Books by Robyn include:

 

ARescue Print Cover

 

Aurura Redress

 

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Welcome, Spring by Janice Seagraves

From Christina: Today is a day I’ve long awaited. Spring is here! Spring is always a lovely time of year, and it’s perhaps at its loveliest in the central valley of California. Author Janice Seagraves is fortunate to be near the beauty…and we’re fortunate that she’s here to share it with us.  Here are a few thoughts and many photos from Janice. Thank you for sharing!

Welcome, Spring

by Janice Seagraves

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I live in the middle of the Central Valley of California. The bread basket of the world. The best part is all the fresh produce, and the blooms. I bought a new camera during cyber-Sunday, so I’d be ready for the almond blooms. You see, my home is in the middle of an almond orchard. The blooms are truly spectacular. Each year they are more beautiful than the last. And I was ready.

 

 

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Bees pollinate the almond blooms, so we have almonds and honey.

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My favorite part of spring is the beautiful open faces of the blooms.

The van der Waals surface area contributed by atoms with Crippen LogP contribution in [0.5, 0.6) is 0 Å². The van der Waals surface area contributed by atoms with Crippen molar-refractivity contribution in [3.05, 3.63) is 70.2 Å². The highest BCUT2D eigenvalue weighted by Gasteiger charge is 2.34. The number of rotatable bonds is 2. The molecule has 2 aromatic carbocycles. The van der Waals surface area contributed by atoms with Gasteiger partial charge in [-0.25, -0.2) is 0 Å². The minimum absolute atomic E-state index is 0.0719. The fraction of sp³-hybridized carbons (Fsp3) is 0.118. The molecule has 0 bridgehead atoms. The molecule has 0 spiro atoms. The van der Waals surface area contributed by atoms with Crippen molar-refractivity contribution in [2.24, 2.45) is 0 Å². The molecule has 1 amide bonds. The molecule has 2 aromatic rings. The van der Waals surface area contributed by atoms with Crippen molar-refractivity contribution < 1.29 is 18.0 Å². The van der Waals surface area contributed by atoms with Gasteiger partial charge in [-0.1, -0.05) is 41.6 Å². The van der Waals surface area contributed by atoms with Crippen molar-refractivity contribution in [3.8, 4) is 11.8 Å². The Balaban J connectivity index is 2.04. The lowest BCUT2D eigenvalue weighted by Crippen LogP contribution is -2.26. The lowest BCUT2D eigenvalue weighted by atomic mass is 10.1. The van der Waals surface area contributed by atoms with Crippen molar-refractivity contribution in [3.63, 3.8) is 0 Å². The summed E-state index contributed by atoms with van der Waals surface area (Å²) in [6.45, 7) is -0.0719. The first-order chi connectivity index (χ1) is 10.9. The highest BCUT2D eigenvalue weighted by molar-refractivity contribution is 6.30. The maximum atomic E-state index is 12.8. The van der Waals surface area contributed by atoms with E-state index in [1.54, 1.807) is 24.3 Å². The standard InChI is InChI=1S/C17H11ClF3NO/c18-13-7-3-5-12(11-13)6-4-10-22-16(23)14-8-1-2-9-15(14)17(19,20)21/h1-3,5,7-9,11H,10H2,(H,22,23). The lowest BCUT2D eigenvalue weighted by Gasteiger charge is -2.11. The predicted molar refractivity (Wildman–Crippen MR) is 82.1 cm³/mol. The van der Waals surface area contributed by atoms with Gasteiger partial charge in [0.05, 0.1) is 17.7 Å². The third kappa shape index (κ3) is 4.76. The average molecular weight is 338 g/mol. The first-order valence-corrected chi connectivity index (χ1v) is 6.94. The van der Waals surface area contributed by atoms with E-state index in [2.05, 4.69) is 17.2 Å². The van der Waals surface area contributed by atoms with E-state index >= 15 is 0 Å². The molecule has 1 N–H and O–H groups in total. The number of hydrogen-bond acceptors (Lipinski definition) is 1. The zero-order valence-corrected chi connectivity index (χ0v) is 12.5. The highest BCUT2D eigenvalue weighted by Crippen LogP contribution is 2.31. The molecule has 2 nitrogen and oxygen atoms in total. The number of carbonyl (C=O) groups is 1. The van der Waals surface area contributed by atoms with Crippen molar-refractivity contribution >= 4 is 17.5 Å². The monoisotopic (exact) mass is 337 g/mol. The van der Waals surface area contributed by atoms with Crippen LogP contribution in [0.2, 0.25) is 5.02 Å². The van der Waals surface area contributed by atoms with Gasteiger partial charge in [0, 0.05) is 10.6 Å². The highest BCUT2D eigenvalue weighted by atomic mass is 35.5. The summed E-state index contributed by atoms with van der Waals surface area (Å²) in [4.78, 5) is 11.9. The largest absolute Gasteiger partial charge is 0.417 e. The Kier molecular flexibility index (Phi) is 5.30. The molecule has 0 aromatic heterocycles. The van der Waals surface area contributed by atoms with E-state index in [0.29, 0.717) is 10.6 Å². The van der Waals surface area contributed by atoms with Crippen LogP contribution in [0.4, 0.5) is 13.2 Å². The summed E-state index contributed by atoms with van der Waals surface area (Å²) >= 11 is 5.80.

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Happy spring, everyone.

About the author:

 Janice Seagraves grew up with a deep love of science fiction and adventure stories. Always the consummate artist, she traded in her paint brush for a laptop to write breathless life-affirming novels that celebrate enduring love. She lives in California with her husband of many years and their grown daughter. When not writing, you can find her in the yard either gardening or snapping a photo or two.

Harvest Season in the Central Valley by Janice Seagraves

From Christina:  I’d like to thank Janice Seagraves for sharing a little bit of her life with us today. Almonds…so good!  Thanks, too, for the photograph, Janice.

Harvest Season in the Central Valley

By Janice Seagraves

Living in California along HWY 99, the agricultural corridor in the Central Valley, I’ve seen the harvest season is in full swing all my life. I actually live in the middle of an almond orchard, which is across the street from raisin grapes. And down the road is a packing shed for peaches and nectarines.

Early each spring the almonds put on blooms. And they are beautiful.

Photo from Janice

Photo from Janice

 

As soon as the blooms are pollinated by bees they start turning into nuts.

Then the harvest begins. First the shakers come and I hear at five in the morning: zoom, zoom, ratatat, shush.  The noise is the wheeled machine, clamping on the truck of the tree and shaking the living daylights out of it until the nuts fall off.

Next the blowers come, making a great deal of dust, and blow the nuts into a neat row, and then the sweepers come and sweep up the nuts, place them on a convers belt where they are deposited into semi-trucks. The trucks take them where they are processed, so you can purchase them at the store as a healthy snack.

Janice’s latest release, Matrix Crystal Hunters, is now available. It includes a harvest scene. You can find it Amazon. Readers can find Janice online at her website, Janice Seagraves, on Twitter @JaniceSeagraves, and on Facebook: Janice Seagraves. She is an author, blogger, artist, and photographer.